Using good stretching techniques
can improve flexibility. There are four commonly recognized categories
of stretching techniques: static, passive, proprioceptive neuromuscular
facilitation (PNF), and ballistic. These are described here and
shown later in this chapter.
The four categories of stretching techniques are static, passive, proprioceptive neuromuscular facilitation (PNF), and ballistic.
Static stretching involves the gradual lengthening of muscles and tendons as a body part
moves around a joint. It is a safe and effective method for improving
flexibility. The trainer assumes each stretching position slowly
until he feels tension or tightness. This lengthens the muscles
without causing a reflex contraction in the stretched muscles.
He should hold each stretch for ten seconds or longer. This lets
the lengthened muscles adjust to the stretch without causing injury.
The longer a stretch is held, the easier it is for the muscle to adapt to that length. Static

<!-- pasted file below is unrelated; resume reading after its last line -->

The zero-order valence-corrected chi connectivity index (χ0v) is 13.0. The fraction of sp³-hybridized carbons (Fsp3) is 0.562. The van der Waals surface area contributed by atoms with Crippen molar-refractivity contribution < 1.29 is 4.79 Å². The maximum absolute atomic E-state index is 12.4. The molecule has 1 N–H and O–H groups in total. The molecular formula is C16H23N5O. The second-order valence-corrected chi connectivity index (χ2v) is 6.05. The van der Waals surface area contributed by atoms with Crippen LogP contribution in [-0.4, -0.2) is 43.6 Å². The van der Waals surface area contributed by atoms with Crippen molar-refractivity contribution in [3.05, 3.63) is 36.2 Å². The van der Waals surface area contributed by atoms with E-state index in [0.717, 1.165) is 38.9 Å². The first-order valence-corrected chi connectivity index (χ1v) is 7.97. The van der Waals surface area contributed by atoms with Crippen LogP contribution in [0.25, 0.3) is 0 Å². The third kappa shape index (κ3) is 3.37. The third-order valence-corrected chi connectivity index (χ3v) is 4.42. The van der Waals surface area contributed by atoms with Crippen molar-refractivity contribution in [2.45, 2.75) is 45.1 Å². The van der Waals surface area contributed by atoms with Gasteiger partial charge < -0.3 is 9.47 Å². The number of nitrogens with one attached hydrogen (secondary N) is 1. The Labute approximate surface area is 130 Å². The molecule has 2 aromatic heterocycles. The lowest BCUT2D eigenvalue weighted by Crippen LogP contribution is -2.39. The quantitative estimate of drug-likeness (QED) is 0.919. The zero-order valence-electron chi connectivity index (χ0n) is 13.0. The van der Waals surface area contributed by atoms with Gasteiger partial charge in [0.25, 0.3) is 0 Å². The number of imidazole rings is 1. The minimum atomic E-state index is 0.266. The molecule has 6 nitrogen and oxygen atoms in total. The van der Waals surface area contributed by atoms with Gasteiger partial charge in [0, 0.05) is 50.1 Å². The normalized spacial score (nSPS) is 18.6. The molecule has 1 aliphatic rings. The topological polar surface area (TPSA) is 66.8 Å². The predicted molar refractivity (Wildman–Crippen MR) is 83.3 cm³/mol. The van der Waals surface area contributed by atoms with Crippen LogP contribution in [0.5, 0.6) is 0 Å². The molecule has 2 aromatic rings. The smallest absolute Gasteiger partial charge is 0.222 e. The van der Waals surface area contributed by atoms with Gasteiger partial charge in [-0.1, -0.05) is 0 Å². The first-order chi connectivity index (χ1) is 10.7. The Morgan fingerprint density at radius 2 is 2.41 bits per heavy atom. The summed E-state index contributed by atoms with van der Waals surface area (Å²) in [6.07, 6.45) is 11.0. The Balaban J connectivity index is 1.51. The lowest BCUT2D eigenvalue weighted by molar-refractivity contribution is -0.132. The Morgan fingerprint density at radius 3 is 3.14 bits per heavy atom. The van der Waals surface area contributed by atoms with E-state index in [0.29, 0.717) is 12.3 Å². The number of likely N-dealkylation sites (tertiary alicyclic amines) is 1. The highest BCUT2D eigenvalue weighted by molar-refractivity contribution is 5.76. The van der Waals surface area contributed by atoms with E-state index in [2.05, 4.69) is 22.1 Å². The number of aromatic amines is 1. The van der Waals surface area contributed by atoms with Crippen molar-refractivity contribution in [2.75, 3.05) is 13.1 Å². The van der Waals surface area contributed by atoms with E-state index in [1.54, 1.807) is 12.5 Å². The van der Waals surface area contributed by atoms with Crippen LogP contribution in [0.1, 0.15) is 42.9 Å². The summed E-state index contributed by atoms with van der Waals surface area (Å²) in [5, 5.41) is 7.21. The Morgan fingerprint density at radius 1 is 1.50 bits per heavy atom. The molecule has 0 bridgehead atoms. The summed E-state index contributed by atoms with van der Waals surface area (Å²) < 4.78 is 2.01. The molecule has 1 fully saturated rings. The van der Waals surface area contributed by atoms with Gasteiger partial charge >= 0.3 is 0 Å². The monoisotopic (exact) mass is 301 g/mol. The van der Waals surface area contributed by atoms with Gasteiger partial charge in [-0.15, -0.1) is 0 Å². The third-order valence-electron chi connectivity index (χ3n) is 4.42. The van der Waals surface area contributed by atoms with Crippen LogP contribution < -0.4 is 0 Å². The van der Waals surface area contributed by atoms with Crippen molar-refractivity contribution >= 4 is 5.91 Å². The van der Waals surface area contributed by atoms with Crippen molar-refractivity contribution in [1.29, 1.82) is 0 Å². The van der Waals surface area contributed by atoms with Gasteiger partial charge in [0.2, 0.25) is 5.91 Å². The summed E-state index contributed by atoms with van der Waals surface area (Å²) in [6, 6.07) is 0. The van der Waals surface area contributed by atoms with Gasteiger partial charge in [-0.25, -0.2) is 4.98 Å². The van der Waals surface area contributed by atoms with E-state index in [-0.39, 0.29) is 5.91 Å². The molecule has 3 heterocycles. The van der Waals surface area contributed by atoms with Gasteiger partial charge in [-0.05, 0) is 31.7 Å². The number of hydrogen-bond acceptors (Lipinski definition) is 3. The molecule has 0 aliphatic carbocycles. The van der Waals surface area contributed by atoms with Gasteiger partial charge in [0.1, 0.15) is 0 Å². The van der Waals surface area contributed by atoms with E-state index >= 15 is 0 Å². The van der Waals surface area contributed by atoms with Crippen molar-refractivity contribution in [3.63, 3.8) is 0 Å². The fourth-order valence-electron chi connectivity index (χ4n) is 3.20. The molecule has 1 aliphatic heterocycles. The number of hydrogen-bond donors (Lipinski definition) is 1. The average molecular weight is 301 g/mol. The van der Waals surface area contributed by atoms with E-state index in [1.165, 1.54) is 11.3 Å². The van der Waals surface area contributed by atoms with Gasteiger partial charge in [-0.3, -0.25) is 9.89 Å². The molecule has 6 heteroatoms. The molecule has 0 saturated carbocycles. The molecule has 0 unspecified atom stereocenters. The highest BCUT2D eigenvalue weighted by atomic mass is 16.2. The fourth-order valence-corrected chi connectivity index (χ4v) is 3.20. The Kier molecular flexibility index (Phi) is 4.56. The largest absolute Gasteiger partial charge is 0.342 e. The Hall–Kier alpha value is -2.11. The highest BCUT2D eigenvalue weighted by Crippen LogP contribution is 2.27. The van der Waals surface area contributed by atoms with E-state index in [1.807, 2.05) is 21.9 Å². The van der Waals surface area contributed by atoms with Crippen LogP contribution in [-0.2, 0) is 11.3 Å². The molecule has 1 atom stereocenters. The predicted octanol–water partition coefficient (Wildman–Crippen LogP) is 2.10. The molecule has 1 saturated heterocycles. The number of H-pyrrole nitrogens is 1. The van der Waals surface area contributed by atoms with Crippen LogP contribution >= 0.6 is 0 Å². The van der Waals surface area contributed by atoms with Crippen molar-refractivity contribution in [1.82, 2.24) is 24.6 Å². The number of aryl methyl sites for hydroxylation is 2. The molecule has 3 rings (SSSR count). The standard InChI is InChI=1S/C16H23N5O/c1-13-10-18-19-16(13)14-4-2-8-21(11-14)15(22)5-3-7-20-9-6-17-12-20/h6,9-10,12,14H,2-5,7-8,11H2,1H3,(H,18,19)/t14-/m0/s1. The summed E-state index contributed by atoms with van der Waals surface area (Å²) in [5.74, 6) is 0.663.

stretching should not be painful. The trainer should feel slight
discomfort, but no pain. When pain results from stretching, it
is a signal that he is stretching a muscle or tendon too much
and may be causing damage.
Passive stretching involves the trainer's use of a partner or equipment, such as a towel,
pole, or rubber tubing, to help him stretch. This produces a safe
stretch through a range of motion he could not achieve without
help. He should talk with his partner to ensure that each muscle
is stretched safely through the entire range of motion.
PNF stretching uses the neuromuscular
patterns of each muscle group to help improve flexibility. The
trainer performs a series of intense contractions and relaxations
using a partner or equipment to help him stretch. The PNF technique
allows for greater muscle relaxation following each contraction
and increases the trainer's ability to stretch through a greater
range of motion.
Ballistic, or dynamic, stretching involves movements such as bouncing or bobbing to attain a greater
range of motion and stretch. Although this method may improve
flexibility, it often forces a muscle to stretch too far and may
result in an injury. Individuals should not use ballistic